Short Answers To Big Questions: Exploring Atoms In Space You've got science questions — we've got answers! Or our astrophysicist, Adam Frank, does. So ask your big questions, and we'll give you short answers. Today he explores atoms in space.
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Short Answers To Big Questions: Exploring Atoms In Space

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Short Answers To Big Questions: Exploring Atoms In Space

Short Answers To Big Questions: Exploring Atoms In Space

Short Answers To Big Questions: Exploring Atoms In Space

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  • <iframe src="https://www.npr.org/player/embed/489361654/489361655" width="100%" height="290" frameborder="0" scrolling="no" title="NPR embedded audio player">
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You've got science questions — we've got answers! Or our astrophysicist, Adam Frank, does. So ask your big questions, and we'll give you short answers. Today he explores atoms in space.

ARI SHAPIRO, HOST:

It's good to have people on call when you need them - a plumber, a doctor, an astrophysicist. Here at NPR we have blogger Adam Frank, and we decided to call him up on behalf of all of you, our listeners, so that you can ask your big questions and Adam will give us some understandable answers. Hi, Adam.

ADAM FRANK, BYLINE: Hey. How's it going?

SHAPIRO: Good. Thanks to everybody who tweeted their questions. You want to read the one that we've got up next?

FRANK: OK. The question this time is, if there are points in space with only three atoms per square meter, what fills in the rest?

SHAPIRO: Let me start by asking, are there points in space with only three atoms per square meter? Is that a thing?

FRANK: Oh, yeah. Actually most of space is pretty empty.

SHAPIRO: But when I think of emptiness I think of, like, air. And air is not really emptiness. What do you mean...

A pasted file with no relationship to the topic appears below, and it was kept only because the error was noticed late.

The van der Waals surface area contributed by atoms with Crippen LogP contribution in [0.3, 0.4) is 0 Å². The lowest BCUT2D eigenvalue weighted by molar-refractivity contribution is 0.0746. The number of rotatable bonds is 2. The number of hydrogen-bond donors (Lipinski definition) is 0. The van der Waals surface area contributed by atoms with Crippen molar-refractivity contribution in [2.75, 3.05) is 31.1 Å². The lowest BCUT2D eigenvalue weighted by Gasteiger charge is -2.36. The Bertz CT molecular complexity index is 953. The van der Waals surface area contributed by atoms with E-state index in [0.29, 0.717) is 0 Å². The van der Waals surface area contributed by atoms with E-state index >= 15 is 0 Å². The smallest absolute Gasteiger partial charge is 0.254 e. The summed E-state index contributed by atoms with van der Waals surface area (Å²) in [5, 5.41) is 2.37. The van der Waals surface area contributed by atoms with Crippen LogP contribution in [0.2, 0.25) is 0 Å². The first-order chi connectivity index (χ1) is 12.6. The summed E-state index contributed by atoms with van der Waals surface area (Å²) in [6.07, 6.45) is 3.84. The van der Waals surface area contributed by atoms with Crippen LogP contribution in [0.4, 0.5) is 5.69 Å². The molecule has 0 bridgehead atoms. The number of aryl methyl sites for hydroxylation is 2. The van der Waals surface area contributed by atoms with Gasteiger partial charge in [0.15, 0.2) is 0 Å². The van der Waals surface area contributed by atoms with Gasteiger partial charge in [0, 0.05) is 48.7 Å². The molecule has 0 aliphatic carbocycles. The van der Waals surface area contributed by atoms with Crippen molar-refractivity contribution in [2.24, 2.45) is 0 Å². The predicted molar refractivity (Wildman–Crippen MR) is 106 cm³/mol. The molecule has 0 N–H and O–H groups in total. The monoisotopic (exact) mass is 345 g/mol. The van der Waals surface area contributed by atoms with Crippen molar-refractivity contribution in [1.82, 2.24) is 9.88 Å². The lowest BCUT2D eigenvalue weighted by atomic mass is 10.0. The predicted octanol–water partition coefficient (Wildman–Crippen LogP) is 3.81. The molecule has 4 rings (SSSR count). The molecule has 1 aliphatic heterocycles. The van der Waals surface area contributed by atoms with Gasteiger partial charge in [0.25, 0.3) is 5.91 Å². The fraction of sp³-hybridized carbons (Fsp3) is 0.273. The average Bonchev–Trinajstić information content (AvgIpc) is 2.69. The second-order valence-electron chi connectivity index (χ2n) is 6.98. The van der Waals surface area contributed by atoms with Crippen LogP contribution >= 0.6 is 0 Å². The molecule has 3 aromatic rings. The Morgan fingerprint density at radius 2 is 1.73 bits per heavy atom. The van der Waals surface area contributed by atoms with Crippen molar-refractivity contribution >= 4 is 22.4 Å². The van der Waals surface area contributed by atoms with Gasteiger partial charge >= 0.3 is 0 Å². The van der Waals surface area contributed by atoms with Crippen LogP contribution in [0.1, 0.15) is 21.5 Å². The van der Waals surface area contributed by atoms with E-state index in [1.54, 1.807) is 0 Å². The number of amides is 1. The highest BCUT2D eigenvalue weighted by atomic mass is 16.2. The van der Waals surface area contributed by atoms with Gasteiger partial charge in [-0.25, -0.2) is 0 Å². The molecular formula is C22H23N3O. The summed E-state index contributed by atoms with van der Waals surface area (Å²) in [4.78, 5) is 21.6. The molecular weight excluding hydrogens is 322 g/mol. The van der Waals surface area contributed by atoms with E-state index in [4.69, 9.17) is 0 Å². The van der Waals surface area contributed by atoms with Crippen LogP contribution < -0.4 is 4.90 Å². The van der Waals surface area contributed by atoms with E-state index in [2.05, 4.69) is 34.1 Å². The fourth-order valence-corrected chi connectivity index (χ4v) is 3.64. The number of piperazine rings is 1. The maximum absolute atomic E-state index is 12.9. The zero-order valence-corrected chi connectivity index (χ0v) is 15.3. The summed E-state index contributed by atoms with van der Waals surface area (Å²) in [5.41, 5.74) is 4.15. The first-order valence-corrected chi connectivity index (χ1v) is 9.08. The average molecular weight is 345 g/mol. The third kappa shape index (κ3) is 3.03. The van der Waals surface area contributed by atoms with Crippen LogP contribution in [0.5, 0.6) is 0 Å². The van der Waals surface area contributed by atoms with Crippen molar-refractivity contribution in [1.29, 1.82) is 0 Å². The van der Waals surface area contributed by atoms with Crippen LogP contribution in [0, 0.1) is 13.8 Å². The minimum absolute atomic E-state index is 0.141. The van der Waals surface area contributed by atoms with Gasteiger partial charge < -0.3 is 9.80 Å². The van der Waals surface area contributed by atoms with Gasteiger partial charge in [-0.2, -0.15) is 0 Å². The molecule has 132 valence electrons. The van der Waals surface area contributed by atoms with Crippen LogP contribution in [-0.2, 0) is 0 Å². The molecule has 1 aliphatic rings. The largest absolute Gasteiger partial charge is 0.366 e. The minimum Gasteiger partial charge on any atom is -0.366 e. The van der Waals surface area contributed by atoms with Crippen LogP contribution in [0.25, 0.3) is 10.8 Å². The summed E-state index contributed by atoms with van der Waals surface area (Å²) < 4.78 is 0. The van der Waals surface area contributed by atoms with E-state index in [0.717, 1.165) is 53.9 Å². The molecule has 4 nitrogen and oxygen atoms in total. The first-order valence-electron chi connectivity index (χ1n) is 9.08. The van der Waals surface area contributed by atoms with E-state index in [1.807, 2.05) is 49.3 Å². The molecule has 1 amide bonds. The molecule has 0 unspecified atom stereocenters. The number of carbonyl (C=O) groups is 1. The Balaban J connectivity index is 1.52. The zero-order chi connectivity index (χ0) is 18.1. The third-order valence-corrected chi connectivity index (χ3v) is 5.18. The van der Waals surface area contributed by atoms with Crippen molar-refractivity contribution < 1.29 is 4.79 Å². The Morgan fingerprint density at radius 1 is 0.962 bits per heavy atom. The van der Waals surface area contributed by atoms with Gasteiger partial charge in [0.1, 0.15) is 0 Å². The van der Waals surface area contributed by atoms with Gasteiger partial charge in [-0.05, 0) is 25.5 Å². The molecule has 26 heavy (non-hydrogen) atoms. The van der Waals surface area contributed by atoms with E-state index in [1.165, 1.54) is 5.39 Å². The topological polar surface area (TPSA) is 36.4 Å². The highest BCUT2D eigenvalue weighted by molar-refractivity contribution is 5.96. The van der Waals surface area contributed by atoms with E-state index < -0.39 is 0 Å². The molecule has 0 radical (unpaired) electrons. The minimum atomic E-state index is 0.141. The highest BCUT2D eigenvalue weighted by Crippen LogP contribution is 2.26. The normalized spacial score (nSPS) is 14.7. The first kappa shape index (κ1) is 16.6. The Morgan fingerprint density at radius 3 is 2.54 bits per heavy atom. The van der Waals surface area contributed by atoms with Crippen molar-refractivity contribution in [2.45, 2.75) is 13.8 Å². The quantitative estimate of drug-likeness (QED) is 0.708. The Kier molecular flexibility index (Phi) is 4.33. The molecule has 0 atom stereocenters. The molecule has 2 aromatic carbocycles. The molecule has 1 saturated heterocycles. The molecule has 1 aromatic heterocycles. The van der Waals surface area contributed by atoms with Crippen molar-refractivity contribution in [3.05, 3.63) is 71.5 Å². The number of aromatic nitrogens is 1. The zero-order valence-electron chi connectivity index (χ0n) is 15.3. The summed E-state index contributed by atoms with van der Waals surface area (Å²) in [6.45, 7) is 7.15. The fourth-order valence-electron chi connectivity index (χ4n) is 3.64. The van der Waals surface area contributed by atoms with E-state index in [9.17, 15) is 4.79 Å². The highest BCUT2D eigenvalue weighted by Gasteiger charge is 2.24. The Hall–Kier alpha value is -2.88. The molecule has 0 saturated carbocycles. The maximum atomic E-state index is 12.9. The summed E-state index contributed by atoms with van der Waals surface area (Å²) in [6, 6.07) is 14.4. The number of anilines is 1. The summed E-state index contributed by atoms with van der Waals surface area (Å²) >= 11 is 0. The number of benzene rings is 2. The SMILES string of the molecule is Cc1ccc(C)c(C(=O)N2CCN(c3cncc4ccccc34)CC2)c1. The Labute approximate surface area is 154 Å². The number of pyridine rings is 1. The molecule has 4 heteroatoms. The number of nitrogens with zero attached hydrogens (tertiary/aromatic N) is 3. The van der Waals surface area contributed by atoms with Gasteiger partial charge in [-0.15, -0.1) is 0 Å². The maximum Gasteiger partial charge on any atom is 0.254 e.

FRANK: Yeah, that's...

SHAPIRO: ...When you say emptiness in the context of space?

FRANK: OK. So for reference, there's about 10 to the 25 molecules in a cubic meter of air. This translates into 10 million, million, million, million bits of matter in the space about the size of a beach ball. So when you take a...

SHAPIRO: So that's a lot of stuff even if it's invisible, weightless stuff.

FRANK: Right, exactly. So when I take a deep breath (inhales), really what I'm doing is I'm filling my lungs with all those little bits of matter, all those particles of air.

SHAPIRO: And when we talk about emptiness in space, there's no air. There's maybe three atoms per square meter. And the rest...

FRANK: Yeah, well, so this is the amazing thing about space. It is remarkably empty - right? So you know, there are some places where there's just one little bit of matter in the same beach-ball-like volume. And there are some places where it's even less than that. You'd have to actually search an even larger volume of space before you found a lonely atom. So yes, space is pretty damn empty.

SHAPIRO: OK. So just to answer the listener's question, if there are points in space with only three atoms per square meter, what fills in the rest? The answer is nothing...

FRANK: Nothing.

SHAPIRO: ...Fills in the rest.

FRANK: Right because essentially for a physicist, the absence of matter is nothing. I mean there is still space and time there, but you know, there - the absence of matter we consider to be a state of, you know, zero matter, zero energy density, is a way of putting it.

SHAPIRO: That's University of Rochester professor and NPR science blogger Adam Frank. Thank you, Adam.

FRANK: It was a pleasure.

SHAPIRO: And if you have a question about physics, astronomy or science in general, ask us, and we'll put it to our astrophysicist. The show is on Facebook and Twitter @npratc.

[POST-BROADCAST CORRECTION: The audio for this story incorrectly states that there are points in space with only three atoms per square meter. The correct distance is three atoms per cubic meter.]

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Correction Aug. 9, 2016

The audio for this story incorrectly states that there are points in space with only three atoms per square meter. The correct distance is three atoms per cubic meter.